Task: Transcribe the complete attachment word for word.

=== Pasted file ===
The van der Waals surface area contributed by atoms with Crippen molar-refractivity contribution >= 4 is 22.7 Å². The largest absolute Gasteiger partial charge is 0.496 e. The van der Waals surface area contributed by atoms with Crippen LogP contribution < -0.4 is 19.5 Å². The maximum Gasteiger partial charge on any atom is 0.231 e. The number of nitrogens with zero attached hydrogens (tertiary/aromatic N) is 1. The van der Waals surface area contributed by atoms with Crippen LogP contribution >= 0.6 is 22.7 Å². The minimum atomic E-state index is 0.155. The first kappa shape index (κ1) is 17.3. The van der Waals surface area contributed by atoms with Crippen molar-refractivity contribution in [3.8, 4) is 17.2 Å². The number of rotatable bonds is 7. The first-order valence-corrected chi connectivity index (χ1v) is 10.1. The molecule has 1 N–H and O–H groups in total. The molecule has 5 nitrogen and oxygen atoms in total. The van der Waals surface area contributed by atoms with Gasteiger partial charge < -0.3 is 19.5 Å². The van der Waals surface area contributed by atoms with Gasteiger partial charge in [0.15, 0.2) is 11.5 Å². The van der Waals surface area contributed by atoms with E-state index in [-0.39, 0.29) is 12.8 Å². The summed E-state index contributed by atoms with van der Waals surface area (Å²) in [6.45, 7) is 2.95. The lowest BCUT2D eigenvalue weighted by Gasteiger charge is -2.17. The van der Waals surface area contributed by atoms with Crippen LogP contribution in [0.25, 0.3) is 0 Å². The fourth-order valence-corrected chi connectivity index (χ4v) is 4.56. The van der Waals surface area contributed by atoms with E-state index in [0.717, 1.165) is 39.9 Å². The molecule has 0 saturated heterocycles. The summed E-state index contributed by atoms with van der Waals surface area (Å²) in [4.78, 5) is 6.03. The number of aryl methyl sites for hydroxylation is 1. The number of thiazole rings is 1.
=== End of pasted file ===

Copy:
The van der Waals surface area contributed by atoms with Crippen molar-refractivity contribution >= 4 is 22.7 Å². The largest absolute Gasteiger partial charge is 0.496 e. The van der Waals surface area contributed by atoms with Crippen LogP contribution < -0.4 is 19.5 Å². The maximum Gasteiger partial charge on any atom is 0.231 e. The number of nitrogens with zero attached hydrogens (tertiary/aromatic N) is 1. The van der Waals surface area contributed by atoms with Crippen LogP contribution >= 0.6 is 22.7 Å². The minimum atomic E-state index is 0.155. The first kappa shape index (κ1) is 17.3. The van der Waals surface area contributed by atoms with Crippen molar-refractivity contribution in [3.8, 4) is 17.2 Å². The number of rotatable bonds is 7. The first-order valence-corrected chi connectivity index (χ1v) is 10.1. The molecule has 1 N–H and O–H groups in total. The molecule has 5 nitrogen and oxygen atoms in total. The van der Waals surface area contributed by atoms with Gasteiger partial charge < -0.3 is 19.5 Å². The van der Waals surface area contributed by atoms with Gasteiger partial charge in [0.15, 0.2) is 11.5 Å². The van der Waals surface area contributed by atoms with E-state index in [-0.39, 0.29) is 12.8 Å². The summed E-state index contributed by atoms with van der Waals surface area (Å²) in [6.45, 7) is 2.95. The lowest BCUT2D eigenvalue weighted by Gasteiger charge is -2.17. The van der Waals surface area contributed by atoms with Crippen LogP contribution in [0.25, 0.3) is 0 Å². The fourth-order valence-corrected chi connectivity index (χ4v) is 4.56. The van der Waals surface area contributed by atoms with E-state index in [0.717, 1.165) is 39.9 Å². The molecule has 0 saturated heterocycles. The summed E-state index contributed by atoms with van der Waals surface area (Å²) in [4.78, 5) is 6.03. The number of aryl methyl sites for hydroxylation is 1. The number of thiazole rings is 1.